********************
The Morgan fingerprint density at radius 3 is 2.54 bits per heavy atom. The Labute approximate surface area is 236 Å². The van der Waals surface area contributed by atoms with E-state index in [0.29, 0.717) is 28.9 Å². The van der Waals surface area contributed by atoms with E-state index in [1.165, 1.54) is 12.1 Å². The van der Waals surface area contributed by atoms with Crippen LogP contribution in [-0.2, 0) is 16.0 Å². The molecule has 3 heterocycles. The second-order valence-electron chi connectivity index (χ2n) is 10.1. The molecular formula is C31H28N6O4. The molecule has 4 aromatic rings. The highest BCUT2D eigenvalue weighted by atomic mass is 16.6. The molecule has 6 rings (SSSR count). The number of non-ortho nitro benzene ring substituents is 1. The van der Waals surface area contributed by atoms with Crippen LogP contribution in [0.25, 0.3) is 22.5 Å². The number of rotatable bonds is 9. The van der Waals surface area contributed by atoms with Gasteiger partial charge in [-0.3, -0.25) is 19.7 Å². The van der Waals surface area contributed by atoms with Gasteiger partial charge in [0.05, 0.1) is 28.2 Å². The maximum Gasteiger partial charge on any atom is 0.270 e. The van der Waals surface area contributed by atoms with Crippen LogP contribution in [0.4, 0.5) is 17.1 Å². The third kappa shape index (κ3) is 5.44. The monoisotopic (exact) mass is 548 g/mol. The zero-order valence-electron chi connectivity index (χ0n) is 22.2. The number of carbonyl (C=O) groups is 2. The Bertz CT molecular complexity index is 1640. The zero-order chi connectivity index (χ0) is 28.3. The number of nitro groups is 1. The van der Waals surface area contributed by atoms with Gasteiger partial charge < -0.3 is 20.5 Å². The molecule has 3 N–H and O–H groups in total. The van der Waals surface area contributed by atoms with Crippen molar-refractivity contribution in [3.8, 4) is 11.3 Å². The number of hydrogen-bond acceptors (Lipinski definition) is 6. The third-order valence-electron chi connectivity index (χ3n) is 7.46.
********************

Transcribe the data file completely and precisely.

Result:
The Morgan fingerprint density at radius 3 is 2.54 bits per heavy atom. The Labute approximate surface area is 236 Å². The van der Waals surface area contributed by atoms with E-state index in [0.29, 0.717) is 28.9 Å². The van der Waals surface area contributed by atoms with E-state index in [1.165, 1.54) is 12.1 Å². The van der Waals surface area contributed by atoms with Crippen LogP contribution in [-0.2, 0) is 16.0 Å². The molecule has 3 heterocycles. The second-order valence-electron chi connectivity index (χ2n) is 10.1. The molecular formula is C31H28N6O4. The molecule has 4 aromatic rings. The highest BCUT2D eigenvalue weighted by atomic mass is 16.6. The molecule has 6 rings (SSSR count). The number of non-ortho nitro benzene ring substituents is 1. The van der Waals surface area contributed by atoms with Crippen LogP contribution in [0.25, 0.3) is 22.5 Å². The number of rotatable bonds is 9. The van der Waals surface area contributed by atoms with Gasteiger partial charge in [-0.3, -0.25) is 19.7 Å². The van der Waals surface area contributed by atoms with Gasteiger partial charge in [0.05, 0.1) is 28.2 Å². The maximum Gasteiger partial charge on any atom is 0.270 e. The van der Waals surface area contributed by atoms with Crippen LogP contribution in [0.4, 0.5) is 17.1 Å². The third kappa shape index (κ3) is 5.44. The monoisotopic (exact) mass is 548 g/mol. The zero-order valence-electron chi connectivity index (χ0n) is 22.2. The number of carbonyl (C=O) groups is 2. The Bertz CT molecular complexity index is 1640. The zero-order chi connectivity index (χ0) is 28.3. The number of nitro groups is 1. The van der Waals surface area contributed by atoms with Gasteiger partial charge < -0.3 is 20.5 Å². The molecule has 3 N–H and O–H groups in total. The van der Waals surface area contributed by atoms with Crippen molar-refractivity contribution in [3.8, 4) is 11.3 Å². The number of hydrogen-bond acceptors (Lipinski definition) is 6. The third-order valence-electron chi connectivity index (χ3n) is 7.46.